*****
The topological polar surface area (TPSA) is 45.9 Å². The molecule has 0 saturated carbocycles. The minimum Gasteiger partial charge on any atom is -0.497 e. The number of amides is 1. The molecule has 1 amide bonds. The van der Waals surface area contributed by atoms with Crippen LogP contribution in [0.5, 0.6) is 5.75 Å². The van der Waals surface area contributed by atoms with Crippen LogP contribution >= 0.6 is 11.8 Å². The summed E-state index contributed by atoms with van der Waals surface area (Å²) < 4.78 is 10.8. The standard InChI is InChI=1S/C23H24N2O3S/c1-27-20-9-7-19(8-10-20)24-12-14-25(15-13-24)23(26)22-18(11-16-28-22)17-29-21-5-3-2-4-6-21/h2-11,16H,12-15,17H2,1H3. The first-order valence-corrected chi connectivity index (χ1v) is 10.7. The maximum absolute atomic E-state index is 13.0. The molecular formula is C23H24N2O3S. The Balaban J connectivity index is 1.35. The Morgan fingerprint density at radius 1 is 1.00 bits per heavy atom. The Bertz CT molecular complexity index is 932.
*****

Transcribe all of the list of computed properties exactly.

The topological polar surface area (TPSA) is 45.9 Å². The molecule has 0 saturated carbocycles. The minimum Gasteiger partial charge on any atom is -0.497 e. The number of amides is 1. The molecule has 1 amide bonds. The van der Waals surface area contributed by atoms with Crippen LogP contribution in [0.5, 0.6) is 5.75 Å². The van der Waals surface area contributed by atoms with Crippen LogP contribution >= 0.6 is 11.8 Å². The summed E-state index contributed by atoms with van der Waals surface area (Å²) < 4.78 is 10.8. The standard InChI is InChI=1S/C23H24N2O3S/c1-27-20-9-7-19(8-10-20)24-12-14-25(15-13-24)23(26)22-18(11-16-28-22)17-29-21-5-3-2-4-6-21/h2-11,16H,12-15,17H2,1H3. The first-order valence-corrected chi connectivity index (χ1v) is 10.7. The maximum absolute atomic E-state index is 13.0. The molecular formula is C23H24N2O3S. The Balaban J connectivity index is 1.35. The Morgan fingerprint density at radius 1 is 1.00 bits per heavy atom. The Bertz CT molecular complexity index is 932.